The people’s joy upon the return of the moon was beyond words. They lifted their hearts to the sky like blooming flowers and expressed their thankful praises to the all-powerful creator.

Even with advancements in our understanding, many people still hold belief in the Bakunawa and continue to shout “Return our moon!” during eclipses, particularly in mountainous areas and along the shores. This was evident in recent eclipses that have taken place in our towns.

The people’s joy upon the return of the moon was beyond words. They lifted their hearts to the sky just like beautiful blooming flowers and expressed their thankful praises to the all-powerful creator.

Even with advancements in our understanding, many people still hold belief in the Bakunawa and continue to shout “Return our moon!” during eclipses, particularly in mountainous areas and along the shores. This was evident in recent eclipses that have taken place in our towns.

10According To Bicolano Mythology, Bakunawa Was Once A Beautiful Goddess

In Bicolano mythology, Bakunawa is depicted as a massive sea serpent deity of the underworld, often believed to be responsible for eclipses. She was once a beautiful goddess who lived in the depths of the sea and was enchanted by the light of the moon. Upon seeing the moon’s beauty, she tried to win its affections, but was rejected. In response, she transformed into a dragon and tried to consume the moon. However, Haliya, the sister of the moon, battled against Bakunawa and this resulted in the changing phases of the moon and eclipses.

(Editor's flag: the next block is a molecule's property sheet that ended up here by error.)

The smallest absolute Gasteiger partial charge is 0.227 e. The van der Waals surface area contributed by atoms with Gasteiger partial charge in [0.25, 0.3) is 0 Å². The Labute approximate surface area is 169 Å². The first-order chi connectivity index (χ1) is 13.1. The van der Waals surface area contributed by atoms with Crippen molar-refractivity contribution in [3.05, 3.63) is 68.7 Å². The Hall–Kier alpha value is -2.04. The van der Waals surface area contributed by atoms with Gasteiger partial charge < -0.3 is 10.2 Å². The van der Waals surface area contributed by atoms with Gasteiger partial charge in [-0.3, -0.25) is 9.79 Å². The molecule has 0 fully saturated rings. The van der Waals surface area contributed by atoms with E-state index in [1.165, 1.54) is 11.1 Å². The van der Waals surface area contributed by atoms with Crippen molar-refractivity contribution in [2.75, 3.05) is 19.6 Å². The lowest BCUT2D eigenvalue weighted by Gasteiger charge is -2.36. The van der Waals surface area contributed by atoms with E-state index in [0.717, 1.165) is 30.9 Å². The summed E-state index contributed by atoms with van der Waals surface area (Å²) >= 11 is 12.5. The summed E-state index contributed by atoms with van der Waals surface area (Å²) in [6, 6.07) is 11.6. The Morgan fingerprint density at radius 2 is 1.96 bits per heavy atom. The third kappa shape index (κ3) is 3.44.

11Warrior Got Immense Powers When They Have Bakunawa Engraved On Their Swords

Many ancient Filipino swords are adorned with figures of Bakunawa’s head on their hilts. These swords, which have their origins in Panay, are said to imbue the wielder with the fearsome presence and power of Bakunawa or any other deity or animal depicted on the hilt. The warriors who carry these swords, known as hangaway or mandirigma, are believed to have this power in battle.